Apple pie conjures up good, wholesome food made by grandmothers and moms. There’s something so pleasing to the senses when a pie is baking in the oven. The aromas immediately say ‘welcome’. I wonder, though, why the pie is made in a round plate and not a square. Is it because it’s easier to lift the pie out of a round dish? Or was it due to the fact that was all that was on hand many years ago? I am reminded of a story about a young mother who was roasting a chicken in a small pan. When asked why she used a small pan, too small for the chicken, she had no answer. She decided to ask her mother who also didn’t know why and decided to ask her mother. When asked she replied, “that’s the only pan I had”. Let’s start a new tradition and make apple pie in a jar! Why not? It’s easy to make, you don’t have to worry about making the perfect pie crust, it’s gluten-free friendly, kid friendly and I like the aesthetics of a jar. If you do like this idea, then click on the link where I made a chocolate cake in a jar.
Serves 4 to 6
adapted by Roost
2 cups pecans
1 tablespoon butter, melted
1/2 teaspoon salt
homemade chunky applesauce
Preheat oven to 375F. Line a cookie sheet with foil. In a bowl add pecans and toss with melted butter. Pour buttered pecans onto the foil and sprinkle with salt. Bake for 15-18 minutes. Once you get past the 10 minute mark, keep an eye on them as the pecans can quickly turn too dark which will result in a bitter, burnt taste. Remove from oven and allow to cool completely. Once cooled, place into a food processor and process until a course, crumbly meal forms.
Make the applesauce and then let it cool slightly before assembling. To assemble, add enough pecan crumbs to cover the bottom of the jar followed by applesauce. Top with whipped cream and sprinkle more pecan crumbs, if you like.
The Culinary Chase’s Note: For an exotic flavor, add a teaspoon of ground cardamom to the applesauce. This was so good I made it again the next day. I did thin layers (parfait style) and liked this look just as much. You decide. Enjoy!
Ancient grains…two words that conjure up something you might find in an archeological dig! They’ve been around for a millennium and include quinoa, amaranth, spelt, and kamut. Quinoa (pronounced keen-wa) is a grain that comes from the Andes mountains of South America and its origins dates back to that of the Inca’s. There are more than 2,000 varieties of quinoa which range in color from ivory to pink, brown to red or almost black. Quinoa has a pleasant, slightly crunchy, nutty taste. It can be used in salads, stuffing, risotto, breakfast cereal, or desserts.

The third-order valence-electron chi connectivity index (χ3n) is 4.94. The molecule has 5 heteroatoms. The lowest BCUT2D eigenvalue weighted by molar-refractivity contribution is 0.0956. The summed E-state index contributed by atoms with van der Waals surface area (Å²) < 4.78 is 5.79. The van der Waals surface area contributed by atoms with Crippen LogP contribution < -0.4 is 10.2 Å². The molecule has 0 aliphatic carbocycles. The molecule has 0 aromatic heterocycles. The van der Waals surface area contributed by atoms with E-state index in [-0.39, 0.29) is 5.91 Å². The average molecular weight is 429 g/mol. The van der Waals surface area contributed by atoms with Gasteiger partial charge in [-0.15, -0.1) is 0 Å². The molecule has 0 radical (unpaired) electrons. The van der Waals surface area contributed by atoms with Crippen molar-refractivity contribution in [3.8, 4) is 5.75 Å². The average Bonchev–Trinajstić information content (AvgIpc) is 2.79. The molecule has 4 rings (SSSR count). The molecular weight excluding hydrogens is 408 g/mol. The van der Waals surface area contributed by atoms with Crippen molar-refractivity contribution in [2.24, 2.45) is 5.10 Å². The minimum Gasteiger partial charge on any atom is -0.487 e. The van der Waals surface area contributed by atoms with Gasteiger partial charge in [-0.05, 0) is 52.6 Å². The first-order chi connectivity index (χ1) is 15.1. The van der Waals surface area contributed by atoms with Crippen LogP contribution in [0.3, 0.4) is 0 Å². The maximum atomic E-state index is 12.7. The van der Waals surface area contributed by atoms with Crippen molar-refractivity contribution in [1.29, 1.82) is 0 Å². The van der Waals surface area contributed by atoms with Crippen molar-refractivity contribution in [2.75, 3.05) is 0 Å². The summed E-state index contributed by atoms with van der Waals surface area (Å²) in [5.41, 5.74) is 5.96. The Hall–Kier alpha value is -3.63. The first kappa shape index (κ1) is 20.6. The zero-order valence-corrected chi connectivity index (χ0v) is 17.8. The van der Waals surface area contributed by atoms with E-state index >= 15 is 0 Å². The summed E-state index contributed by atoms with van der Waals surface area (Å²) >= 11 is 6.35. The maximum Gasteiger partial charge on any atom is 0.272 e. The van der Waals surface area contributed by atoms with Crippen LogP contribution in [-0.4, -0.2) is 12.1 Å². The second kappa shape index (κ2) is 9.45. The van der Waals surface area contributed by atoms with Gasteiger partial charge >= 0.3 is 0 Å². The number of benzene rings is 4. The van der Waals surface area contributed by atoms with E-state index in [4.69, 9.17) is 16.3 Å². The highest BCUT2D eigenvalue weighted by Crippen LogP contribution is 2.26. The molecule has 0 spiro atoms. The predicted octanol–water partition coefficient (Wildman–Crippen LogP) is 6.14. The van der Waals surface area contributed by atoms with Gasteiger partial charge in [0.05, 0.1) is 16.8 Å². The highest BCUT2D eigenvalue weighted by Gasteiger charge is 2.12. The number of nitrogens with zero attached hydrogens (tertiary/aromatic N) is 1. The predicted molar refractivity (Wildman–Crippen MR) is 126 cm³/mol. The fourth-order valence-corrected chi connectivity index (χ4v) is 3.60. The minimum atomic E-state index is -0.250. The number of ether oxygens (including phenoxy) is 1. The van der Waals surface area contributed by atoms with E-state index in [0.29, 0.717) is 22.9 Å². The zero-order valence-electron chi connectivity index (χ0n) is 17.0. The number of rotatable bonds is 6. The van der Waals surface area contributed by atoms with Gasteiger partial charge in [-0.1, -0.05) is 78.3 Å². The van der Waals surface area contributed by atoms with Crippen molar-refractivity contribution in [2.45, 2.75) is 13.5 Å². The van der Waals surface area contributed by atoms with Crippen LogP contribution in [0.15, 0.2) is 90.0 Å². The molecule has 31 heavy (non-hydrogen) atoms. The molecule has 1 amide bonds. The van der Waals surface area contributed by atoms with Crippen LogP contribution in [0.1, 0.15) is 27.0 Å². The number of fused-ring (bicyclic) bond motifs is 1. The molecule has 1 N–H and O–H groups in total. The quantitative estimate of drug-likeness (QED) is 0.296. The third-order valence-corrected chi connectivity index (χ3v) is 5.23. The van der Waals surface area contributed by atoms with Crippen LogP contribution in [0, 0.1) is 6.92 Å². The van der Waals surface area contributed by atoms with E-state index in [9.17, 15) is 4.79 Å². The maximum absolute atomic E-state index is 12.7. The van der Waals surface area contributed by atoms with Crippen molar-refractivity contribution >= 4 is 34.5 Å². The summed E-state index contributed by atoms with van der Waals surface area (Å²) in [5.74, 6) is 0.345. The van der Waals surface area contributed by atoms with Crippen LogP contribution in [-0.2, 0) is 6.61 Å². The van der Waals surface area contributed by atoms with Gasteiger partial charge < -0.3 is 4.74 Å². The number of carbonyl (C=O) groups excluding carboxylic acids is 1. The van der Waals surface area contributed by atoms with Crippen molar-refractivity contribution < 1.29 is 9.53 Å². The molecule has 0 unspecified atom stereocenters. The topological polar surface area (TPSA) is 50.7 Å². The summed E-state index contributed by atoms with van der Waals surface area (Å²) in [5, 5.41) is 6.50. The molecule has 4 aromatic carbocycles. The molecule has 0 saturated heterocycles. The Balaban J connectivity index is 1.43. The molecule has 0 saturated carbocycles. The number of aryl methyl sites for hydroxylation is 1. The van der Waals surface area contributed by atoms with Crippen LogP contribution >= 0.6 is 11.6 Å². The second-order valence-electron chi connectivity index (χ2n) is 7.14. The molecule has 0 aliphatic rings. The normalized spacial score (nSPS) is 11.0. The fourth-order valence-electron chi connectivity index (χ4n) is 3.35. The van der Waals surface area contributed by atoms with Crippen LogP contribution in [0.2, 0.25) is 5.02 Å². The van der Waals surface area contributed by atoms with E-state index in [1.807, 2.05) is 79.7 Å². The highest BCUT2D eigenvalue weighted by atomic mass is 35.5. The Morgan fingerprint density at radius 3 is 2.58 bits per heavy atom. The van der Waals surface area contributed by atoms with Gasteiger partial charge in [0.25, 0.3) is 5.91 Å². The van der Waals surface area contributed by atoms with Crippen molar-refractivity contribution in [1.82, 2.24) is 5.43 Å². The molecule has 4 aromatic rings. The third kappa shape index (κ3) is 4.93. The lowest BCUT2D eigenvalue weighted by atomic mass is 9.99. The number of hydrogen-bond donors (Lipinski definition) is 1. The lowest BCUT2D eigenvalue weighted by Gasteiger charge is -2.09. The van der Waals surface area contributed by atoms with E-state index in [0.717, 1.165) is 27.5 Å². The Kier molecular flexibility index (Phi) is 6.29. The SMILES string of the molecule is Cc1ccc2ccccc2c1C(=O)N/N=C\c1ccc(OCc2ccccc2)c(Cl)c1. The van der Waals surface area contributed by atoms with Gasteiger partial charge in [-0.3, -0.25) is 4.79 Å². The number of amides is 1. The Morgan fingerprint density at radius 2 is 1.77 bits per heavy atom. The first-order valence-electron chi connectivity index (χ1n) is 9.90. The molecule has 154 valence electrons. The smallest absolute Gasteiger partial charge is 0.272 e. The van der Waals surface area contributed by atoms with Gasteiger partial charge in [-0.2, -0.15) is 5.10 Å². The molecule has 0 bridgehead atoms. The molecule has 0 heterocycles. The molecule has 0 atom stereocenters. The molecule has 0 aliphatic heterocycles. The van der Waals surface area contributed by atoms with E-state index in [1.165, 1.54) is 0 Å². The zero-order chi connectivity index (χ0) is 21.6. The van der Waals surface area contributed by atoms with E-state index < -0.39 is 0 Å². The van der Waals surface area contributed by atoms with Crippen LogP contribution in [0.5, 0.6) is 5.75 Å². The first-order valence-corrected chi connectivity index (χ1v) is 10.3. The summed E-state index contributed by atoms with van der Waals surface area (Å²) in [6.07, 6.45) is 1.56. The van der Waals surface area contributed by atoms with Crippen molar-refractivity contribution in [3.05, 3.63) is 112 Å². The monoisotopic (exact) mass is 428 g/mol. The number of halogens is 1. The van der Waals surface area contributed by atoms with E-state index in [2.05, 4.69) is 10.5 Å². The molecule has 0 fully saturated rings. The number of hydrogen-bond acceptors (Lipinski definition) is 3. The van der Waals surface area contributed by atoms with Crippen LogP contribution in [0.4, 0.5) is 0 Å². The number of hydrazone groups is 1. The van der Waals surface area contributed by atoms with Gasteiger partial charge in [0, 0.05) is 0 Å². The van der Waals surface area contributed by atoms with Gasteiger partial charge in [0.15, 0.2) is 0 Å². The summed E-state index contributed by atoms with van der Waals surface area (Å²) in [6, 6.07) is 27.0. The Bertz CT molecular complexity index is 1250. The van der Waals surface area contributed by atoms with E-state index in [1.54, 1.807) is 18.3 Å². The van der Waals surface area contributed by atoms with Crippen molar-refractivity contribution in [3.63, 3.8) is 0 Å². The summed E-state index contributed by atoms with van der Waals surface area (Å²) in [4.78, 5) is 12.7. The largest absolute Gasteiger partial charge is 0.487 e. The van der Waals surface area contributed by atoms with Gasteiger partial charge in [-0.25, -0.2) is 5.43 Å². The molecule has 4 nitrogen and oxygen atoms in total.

Serves 4 to 6
1 cup quinoa, rinsed well
1 cooked corn on the cob, kernels sliced off with a knife
2 tablespoon fresh lemon juice
1 to 2 garlic cloves, minced
1/2 cup extra-virgin olive oil
sea salt and black pepper
1 English cucumber, peeled, seeded and chopped
2 handfuls cherry tomatoes, halved (assorted colors, if possible)
large handful flat-leaf parsley, chopped
large handful fresh mint, chopped
Bring quinoa and 1 1/4 cups water to a boil in a medium saucepan over high heat. Reduce heat to medium-low, cover, and simmer until quinoa is tender (about 10 minutes). Remove from heat and let stand, covered, for 5 minutes. Fluff with a fork and allow to cool to room temperature. In a shaker, combine lemon juice, garlic and olive oil. Shake until well combined. Season to taste with salt and pepper. Add quinoa to a large bowl and add cucumber, tomatoes, corn and herbs. Gently combine. Add dressing and toss to combine.
The Culinary Chase’s Note: If you’re having a party, chop tomatoes into bite-size pieces and spoon the quinoa mixture into endive spears – finger food at its best. Enjoy!
Almost every cuisine on our planet has found an important role for garlic and is among the oldest known horticultural crop. Egyptian and Indian cultures referred to garlic 5000 years ago and by the Chinese 2000 years ago. Pesto hails from the northern region of Liguria and is a Ligurian superstar! Pasta isn’t the only place you can find pesto on. Try it on bruschetta, in a vinaigrette, tossed with vegetables, in soups, polenta, quiche filling, mayonnaise.
Garlic’s good for you. It acts as a warming herb for the digestion and respiratory tract and is an important antibiotic and antiviral remedy for colds, flu, bronchitis, pneumonia, and other infections. When selecting a head of garlic, look for large, clean, firm bulbs with unbroken, dry skins. Remove any green shoots from cloves because they give a bitter taste that persists when garlic is cooked. Store garlic in a cool, dry place where air can circulate. Refrigerating garlic inhibits flavor and dehydrates the cloves.
The Culinary Chase’s Note: I prefer to use a pestle and mortar as I like to see the bits of crushed ingredients whereas the food processor tends to make everything smooth. The pestle bruises the basil releasing its perfume into the garlic and pine nuts. Put the basil leaves and garlic in mortar and crush. Add a pinch of sea salt and crush until almost creamy. Add the pine nuts and continue to crush; stir in olive oil. At this point, you may need to add more salt or any of the other ingredients to your satisfaction. This makes about 2 cups. If you have any left over and don’t plan to use right away, place in an ice cube container and freeze for future use. Enjoy!
Connect with Me
© 2017 The Culinary Chase. All Rights Reserved.
Powered by WordPress. Designed by